The story is a moving and troubling one. It’s 1939 and Francis has been running from his past since 1910, when he dropped his infant son, resulting in his death.

His life had once been promising. Francis had even played Major League baseball.

Now he goes from place to place in Albany, trying to find a place to sleep for himself and Helen. Francis scrounges a dollar  or two out of odd jobs mainly to buy booze.

Helen is seemingly the more responsible of the two. She is better with money anyway, and chastizes Francis for his free ways with a buck.

Yet, she is also haunted by her past. Helen came from a good family and appeared to have a career as a singer or pianist in view.

However, she was eventually abandoned by her married piano teacher, a man who also seduced her. Helen, like Francis, ended up on the street.

“Ironweed” portrays the plight of the homeless from day to day. If it is true, as F. Scott Fitgerald wrote, that the rich are not like you and I,  then you could say the same about the homeless.

Out on the streets, it’s open season.  The hobos of Ironweed have a tough existence.

Before he returned to Albany, Francis rode the rails, a common occurrence in the Depression. During one episode in a boxcar, a man who admires his shoes tells Francis”I’m gonna cut off your feet” and proceeds to go after him with a meat cleaver.

Helen has her purse snatched on Halloween by a group of masked urchins. She had what amounted to her life savings in the bag -15 dollars.

Helen also suffers indignities no woman should have to face. Francis, seeking a place for her to sleep, puts her up in a car with a bum who spends his nights in an old wreck of a car.

Francis knows Helen will have to do more for the man than just be pleasant. However, in his mind he doesn’t have many options for her.

Both Francis and Helen are subject to incidents of mental illness. Francis hallucinates that the men he has killed in his travels, including the meat cleaver bearer, are in his presence taunting him.

Helen is invited to sing at a gin house by the bartender, a former renouned singer himself. As she sings, she imagines the audience is hailing her performance with cheers and great applause.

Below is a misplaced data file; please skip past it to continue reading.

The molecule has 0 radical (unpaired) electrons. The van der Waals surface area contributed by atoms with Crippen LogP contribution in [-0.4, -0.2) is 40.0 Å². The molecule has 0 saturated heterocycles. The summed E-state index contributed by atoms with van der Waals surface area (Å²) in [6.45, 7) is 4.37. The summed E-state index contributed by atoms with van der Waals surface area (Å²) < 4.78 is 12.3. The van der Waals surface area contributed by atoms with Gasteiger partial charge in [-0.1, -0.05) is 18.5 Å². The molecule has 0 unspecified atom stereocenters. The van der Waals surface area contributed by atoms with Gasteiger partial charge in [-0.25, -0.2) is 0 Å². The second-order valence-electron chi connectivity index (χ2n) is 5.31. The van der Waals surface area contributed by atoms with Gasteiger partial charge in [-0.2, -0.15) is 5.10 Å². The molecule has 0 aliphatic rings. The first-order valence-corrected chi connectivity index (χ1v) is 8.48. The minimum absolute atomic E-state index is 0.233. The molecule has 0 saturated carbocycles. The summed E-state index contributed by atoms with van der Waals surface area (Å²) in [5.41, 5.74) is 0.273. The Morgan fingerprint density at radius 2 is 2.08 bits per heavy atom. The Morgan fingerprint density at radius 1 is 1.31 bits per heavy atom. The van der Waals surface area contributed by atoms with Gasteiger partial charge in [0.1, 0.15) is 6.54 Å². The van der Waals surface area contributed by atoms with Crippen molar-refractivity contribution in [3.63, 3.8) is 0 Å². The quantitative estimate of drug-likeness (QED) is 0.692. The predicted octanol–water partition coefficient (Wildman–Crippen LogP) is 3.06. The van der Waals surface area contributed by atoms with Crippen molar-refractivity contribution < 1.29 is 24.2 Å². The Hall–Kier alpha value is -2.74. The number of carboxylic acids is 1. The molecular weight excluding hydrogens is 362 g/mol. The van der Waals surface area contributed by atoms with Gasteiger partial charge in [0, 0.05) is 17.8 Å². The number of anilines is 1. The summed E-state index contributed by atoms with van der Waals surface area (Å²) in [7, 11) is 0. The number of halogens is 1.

The truth is, when she finishes, Helen receives a mild clap or two. She idly leaves the stage with a sense of disappointment.

The life of the bum includes poverty, crime, mental disability and addictions. A good many of us have never experienced lives like those of Francis or Helen and can’t imagine having to live that way. However, in our current times  having to scramble hour after hour to exist isn’t beyond the realm of possibility.

It’s not just the extremists and conspiracy theorists who are warning of potential economic collapse. Every day, I read some report in which a reputable government official or business  person  is decrying the state of the world economy and hinting at a future of economic hardhsip at least as difficult as the Depression.

I’ve never been homeless or extremely poor, although I’ve come close a time or two. It is a hopeless and powerless place to be.

At times I have been  poor enough not to be able to afford health coverage for my family, but with enough income to not be eligible for assistance from the government. During one of those periods, it was extremely frustrating to not be able to find medical care for a sick daughter at a free clinic because we didn’t live in the county offering it. (Our county was next door and didn’t offer such a service.)

When you are homeless and in poverty, or close to it, you feel abandoned. And you are to some degree.

In once scene from “Ironweed”, a drunken woman is sick and drunk outside a city mission. The preacher who runs it is a good man, but he refuses to  take people who are not sober in over night.

Francis tries to help her, but he is powerless except to ask for a blanket and some soup for the woman from the mission. When he returns, he and Helen find her being eaten by wild dogs.

The Bible describes such happenings. People in dire straits are subject to the attack of wild animals (Psalm 79:1-2).

Sometimes the predators are human.  Jesus desribed them as “dogs” (Psalm 22:16).”  Wild beasts of all varieties are out there who would like nothing better to make a feast of some vulnerable person on the street.